Should churches still livestream services?

Should churches still livestream services?

During lockdown, live-streaming became a lifeline keeping congregations connected. But post-pandemic, does it still have a place in church?

During a recent Elim Digital Debate, three pastors shared their experiences.

Oscar Mucyo, Coventry Elim’s digital director, says the church began experimenting with live-streaming before Covid but today relies on it to help build connections with people all over the world – some of whom have even made the move to Coventry.

We’ve heard stories of people who’ve been watching in their home countries and have had the opportunity to move to the UK. Because they’ve been watching us they’ve come to church, joined us physically and are now serving on team. For me that is a reason not to stop live-streaming.

We had a story of a lady who watched us from Pakistan. She used to really engage online, chatting with the digital pastors who knew her and her needs. She was planning to come to the UK and couldn’t wait. She was so excited because she just wanted to actually be here in person.

Then, one Sunday she was here! She went up to pastor Duncan and showed him a bunch of pictures of people watching our livestream in Pakistan. She had maybe 20 to 30 people in a room watching it on a phone! That was encouraging because it felt like, wow, we are in a country like Pakistan!

The idea of shutting down our livestream is just like, no! We could be shutting down something for someone who finds it really important.

We’ve got a team of online pastors who are there to listen to people, hear their prayer requests and make that bridge connection between in-person and online so people who are on at home or watching from around the world can feel like they’re part of what’s going on.

<strong>A ROW BEHIND THE BACK ROW</strong>

For Lifecentral Church in Halesowen, livestreaming became a feature of church life after lead pastor Leon Evans felt called to stream their services before the pandemic. Now they find their online offering is a key step on many people’s spiritual journeys. Back in 2019 I felt we should be live- streaming our services and said to our tech team, “Let’s go for it!”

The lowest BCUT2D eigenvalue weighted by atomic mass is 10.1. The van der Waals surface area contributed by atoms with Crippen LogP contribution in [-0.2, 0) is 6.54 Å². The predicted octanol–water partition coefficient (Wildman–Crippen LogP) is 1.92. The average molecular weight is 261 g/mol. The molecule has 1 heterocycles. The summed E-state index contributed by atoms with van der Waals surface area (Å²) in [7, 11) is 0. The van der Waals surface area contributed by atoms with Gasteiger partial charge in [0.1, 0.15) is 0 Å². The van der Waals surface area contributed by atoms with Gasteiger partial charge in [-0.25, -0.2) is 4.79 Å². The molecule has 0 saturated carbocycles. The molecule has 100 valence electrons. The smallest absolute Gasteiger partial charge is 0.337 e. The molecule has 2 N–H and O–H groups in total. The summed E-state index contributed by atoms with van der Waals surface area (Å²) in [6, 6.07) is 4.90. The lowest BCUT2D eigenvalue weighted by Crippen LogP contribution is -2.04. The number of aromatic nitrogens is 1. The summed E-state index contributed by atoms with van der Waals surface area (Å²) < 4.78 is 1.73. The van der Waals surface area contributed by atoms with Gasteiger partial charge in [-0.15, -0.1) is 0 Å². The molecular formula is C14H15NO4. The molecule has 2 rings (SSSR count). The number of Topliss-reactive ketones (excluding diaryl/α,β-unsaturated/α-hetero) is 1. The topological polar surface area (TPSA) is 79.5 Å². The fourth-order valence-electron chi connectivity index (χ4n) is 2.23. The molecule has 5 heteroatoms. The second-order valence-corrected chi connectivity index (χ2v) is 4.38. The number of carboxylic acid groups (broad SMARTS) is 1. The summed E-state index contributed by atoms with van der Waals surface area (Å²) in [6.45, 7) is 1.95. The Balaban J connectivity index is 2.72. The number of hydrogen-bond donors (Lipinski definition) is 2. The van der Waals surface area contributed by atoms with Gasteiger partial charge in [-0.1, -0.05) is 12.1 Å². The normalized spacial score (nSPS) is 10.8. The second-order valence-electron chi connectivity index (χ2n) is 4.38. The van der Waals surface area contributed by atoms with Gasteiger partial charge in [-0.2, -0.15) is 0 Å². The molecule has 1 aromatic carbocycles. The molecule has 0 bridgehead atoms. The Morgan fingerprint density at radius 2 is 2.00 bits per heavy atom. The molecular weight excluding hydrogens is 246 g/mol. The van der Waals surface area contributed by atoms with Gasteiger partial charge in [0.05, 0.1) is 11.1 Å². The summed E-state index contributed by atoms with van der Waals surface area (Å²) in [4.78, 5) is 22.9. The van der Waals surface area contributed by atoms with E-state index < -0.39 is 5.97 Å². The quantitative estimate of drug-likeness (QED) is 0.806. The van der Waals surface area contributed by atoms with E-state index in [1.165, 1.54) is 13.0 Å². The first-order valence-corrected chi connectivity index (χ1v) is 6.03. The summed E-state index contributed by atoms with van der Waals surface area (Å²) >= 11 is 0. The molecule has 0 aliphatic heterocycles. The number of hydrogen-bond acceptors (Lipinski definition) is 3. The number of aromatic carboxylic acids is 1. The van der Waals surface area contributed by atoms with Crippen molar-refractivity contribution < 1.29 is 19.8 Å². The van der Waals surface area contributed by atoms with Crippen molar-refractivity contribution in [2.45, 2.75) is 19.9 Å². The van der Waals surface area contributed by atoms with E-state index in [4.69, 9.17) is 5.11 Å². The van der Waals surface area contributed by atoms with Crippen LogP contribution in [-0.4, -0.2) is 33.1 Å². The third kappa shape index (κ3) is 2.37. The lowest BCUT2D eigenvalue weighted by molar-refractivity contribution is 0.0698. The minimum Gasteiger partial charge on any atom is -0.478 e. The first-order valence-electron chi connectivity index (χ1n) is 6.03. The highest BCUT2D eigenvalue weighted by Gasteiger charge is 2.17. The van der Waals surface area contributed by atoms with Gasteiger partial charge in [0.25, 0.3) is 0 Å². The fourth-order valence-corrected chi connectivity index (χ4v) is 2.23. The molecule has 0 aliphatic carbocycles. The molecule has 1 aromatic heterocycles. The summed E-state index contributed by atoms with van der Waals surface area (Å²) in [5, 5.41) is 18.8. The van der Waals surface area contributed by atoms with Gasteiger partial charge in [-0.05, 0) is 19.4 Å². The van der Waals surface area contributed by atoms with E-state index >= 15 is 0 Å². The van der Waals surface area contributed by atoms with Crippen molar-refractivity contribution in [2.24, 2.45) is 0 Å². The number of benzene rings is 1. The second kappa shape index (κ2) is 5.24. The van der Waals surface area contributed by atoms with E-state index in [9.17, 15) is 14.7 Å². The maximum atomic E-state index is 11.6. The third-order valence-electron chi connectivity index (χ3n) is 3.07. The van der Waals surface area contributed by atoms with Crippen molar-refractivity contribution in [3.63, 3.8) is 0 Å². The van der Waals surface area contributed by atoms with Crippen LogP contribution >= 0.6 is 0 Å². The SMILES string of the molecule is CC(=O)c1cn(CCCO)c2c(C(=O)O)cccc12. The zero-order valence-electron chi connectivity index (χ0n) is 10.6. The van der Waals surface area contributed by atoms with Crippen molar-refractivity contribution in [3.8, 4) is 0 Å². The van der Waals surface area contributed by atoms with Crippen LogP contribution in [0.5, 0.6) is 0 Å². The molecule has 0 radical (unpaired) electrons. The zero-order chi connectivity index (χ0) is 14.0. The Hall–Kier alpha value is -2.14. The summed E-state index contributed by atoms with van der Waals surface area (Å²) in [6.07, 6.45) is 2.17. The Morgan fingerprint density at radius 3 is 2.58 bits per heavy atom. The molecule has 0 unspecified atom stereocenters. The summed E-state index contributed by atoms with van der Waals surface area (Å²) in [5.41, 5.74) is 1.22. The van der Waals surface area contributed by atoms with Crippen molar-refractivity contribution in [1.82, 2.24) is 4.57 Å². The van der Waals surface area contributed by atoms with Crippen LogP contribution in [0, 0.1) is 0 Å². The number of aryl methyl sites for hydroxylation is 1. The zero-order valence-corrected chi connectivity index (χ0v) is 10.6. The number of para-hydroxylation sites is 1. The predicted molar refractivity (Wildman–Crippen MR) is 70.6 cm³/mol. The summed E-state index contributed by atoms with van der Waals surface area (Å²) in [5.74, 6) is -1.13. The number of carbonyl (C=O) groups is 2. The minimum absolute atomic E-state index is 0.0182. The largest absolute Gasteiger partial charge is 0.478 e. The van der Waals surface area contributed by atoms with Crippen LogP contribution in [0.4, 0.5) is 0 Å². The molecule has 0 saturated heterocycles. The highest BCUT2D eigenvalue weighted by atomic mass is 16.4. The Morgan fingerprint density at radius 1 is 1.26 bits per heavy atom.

All of them said they weren’t sure, we weren’t ready, we hadn’t got the cameras and the experience. It was one of those occasions when I just felt a nudge from the Lord, so I said we’d be all right and would figure it out as we went.

We started in January 2020, then when Covid hit in March everybody looked at me and said, “Wow!”

Initially it was necessity, but the necessity soon became an opportunity – for mission. Our mission is to help people find and follow Jesus, and we found so many people have met him through our online ministry.

Coming out of Covid, we’ve baptised more people than we’ve ever baptised before. Many of those have started their journey with God online. Online can be a really key part of somebody’s journey.


Read the whole article in context in the January 2024 issue of Direction Magazine.

Direction Magazine

Direction is the official monthly publication of the Elim Pentecostal Churches in the UK, and is packed with all Elim's latest news, inspiration, vision and teaching. Find the latest edition and many back issues of Direction here.

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